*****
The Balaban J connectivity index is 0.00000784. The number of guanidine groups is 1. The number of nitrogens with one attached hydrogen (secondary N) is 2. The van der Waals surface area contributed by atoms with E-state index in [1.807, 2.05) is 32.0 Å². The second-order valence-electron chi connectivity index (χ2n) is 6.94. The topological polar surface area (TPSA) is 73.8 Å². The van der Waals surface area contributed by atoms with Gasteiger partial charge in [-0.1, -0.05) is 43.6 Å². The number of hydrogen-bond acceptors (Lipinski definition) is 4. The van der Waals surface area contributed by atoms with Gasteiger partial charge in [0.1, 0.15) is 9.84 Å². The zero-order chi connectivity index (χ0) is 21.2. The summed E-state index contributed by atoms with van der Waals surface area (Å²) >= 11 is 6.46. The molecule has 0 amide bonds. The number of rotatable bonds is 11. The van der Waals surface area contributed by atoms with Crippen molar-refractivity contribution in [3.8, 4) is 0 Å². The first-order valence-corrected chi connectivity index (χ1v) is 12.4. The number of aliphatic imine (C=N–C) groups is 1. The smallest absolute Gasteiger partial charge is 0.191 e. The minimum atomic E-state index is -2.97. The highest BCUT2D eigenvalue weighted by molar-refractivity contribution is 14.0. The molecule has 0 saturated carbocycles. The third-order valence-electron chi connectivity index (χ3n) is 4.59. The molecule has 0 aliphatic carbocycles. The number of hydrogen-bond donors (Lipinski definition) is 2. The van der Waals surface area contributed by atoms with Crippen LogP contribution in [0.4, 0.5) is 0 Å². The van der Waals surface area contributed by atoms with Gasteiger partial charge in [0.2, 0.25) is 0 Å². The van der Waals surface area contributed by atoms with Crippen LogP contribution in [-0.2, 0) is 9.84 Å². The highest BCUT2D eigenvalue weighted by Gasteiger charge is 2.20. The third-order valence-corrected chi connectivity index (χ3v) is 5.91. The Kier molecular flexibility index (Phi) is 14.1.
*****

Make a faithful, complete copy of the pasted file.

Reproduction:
The Balaban J connectivity index is 0.00000784. The number of guanidine groups is 1. The number of nitrogens with one attached hydrogen (secondary N) is 2. The van der Waals surface area contributed by atoms with E-state index in [1.807, 2.05) is 32.0 Å². The second-order valence-electron chi connectivity index (χ2n) is 6.94. The topological polar surface area (TPSA) is 73.8 Å². The van der Waals surface area contributed by atoms with Gasteiger partial charge in [-0.1, -0.05) is 43.6 Å². The number of hydrogen-bond acceptors (Lipinski definition) is 4. The van der Waals surface area contributed by atoms with Gasteiger partial charge in [0.1, 0.15) is 9.84 Å². The zero-order chi connectivity index (χ0) is 21.2. The summed E-state index contributed by atoms with van der Waals surface area (Å²) >= 11 is 6.46. The molecule has 0 amide bonds. The number of rotatable bonds is 11. The van der Waals surface area contributed by atoms with Crippen molar-refractivity contribution in [3.8, 4) is 0 Å². The first-order valence-corrected chi connectivity index (χ1v) is 12.4. The number of aliphatic imine (C=N–C) groups is 1. The smallest absolute Gasteiger partial charge is 0.191 e. The minimum atomic E-state index is -2.97. The highest BCUT2D eigenvalue weighted by molar-refractivity contribution is 14.0. The molecule has 0 saturated carbocycles. The third-order valence-electron chi connectivity index (χ3n) is 4.59. The molecule has 0 aliphatic carbocycles. The number of hydrogen-bond donors (Lipinski definition) is 2. The van der Waals surface area contributed by atoms with Crippen LogP contribution in [0.4, 0.5) is 0 Å². The van der Waals surface area contributed by atoms with Gasteiger partial charge in [0.2, 0.25) is 0 Å². The van der Waals surface area contributed by atoms with Crippen LogP contribution in [-0.2, 0) is 9.84 Å². The highest BCUT2D eigenvalue weighted by Gasteiger charge is 2.20. The third-order valence-corrected chi connectivity index (χ3v) is 5.91. The Kier molecular flexibility index (Phi) is 14.1.